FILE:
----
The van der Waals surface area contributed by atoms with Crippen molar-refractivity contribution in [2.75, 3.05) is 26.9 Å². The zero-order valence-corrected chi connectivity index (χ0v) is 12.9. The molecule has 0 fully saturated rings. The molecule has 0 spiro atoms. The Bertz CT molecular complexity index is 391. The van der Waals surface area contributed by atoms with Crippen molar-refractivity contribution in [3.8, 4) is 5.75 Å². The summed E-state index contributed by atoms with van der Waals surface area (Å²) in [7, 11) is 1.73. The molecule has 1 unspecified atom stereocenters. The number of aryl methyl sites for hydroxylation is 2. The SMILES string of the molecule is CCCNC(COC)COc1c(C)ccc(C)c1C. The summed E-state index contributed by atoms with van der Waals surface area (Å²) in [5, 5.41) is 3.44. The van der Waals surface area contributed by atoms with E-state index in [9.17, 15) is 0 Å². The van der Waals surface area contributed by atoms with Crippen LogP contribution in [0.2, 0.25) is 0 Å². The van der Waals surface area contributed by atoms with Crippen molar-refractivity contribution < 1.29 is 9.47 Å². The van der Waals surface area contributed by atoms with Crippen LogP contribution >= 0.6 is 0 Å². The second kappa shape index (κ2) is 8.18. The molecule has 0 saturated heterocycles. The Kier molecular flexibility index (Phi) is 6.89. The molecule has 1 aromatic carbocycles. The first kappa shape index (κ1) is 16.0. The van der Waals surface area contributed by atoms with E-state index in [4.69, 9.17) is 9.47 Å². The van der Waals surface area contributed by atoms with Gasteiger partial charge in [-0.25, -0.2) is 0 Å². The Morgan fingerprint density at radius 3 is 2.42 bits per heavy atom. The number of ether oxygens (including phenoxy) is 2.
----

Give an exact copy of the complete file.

The van der Waals surface area contributed by atoms with Crippen molar-refractivity contribution in [2.75, 3.05) is 26.9 Å². The zero-order valence-corrected chi connectivity index (χ0v) is 12.9. The molecule has 0 fully saturated rings. The molecule has 0 spiro atoms. The Bertz CT molecular complexity index is 391. The van der Waals surface area contributed by atoms with Crippen molar-refractivity contribution in [3.8, 4) is 5.75 Å². The summed E-state index contributed by atoms with van der Waals surface area (Å²) in [7, 11) is 1.73. The molecule has 1 unspecified atom stereocenters. The number of aryl methyl sites for hydroxylation is 2. The SMILES string of the molecule is CCCNC(COC)COc1c(C)ccc(C)c1C. The summed E-state index contributed by atoms with van der Waals surface area (Å²) in [5, 5.41) is 3.44. The van der Waals surface area contributed by atoms with E-state index in [9.17, 15) is 0 Å². The van der Waals surface area contributed by atoms with Crippen LogP contribution in [0.2, 0.25) is 0 Å². The van der Waals surface area contributed by atoms with Crippen molar-refractivity contribution < 1.29 is 9.47 Å². The van der Waals surface area contributed by atoms with Crippen LogP contribution >= 0.6 is 0 Å². The second kappa shape index (κ2) is 8.18. The molecule has 0 saturated heterocycles. The Kier molecular flexibility index (Phi) is 6.89. The molecule has 1 aromatic carbocycles. The first kappa shape index (κ1) is 16.0. The van der Waals surface area contributed by atoms with E-state index in [4.69, 9.17) is 9.47 Å². The van der Waals surface area contributed by atoms with Gasteiger partial charge in [-0.25, -0.2) is 0 Å². The Morgan fingerprint density at radius 3 is 2.42 bits per heavy atom. The number of ether oxygens (including phenoxy) is 2.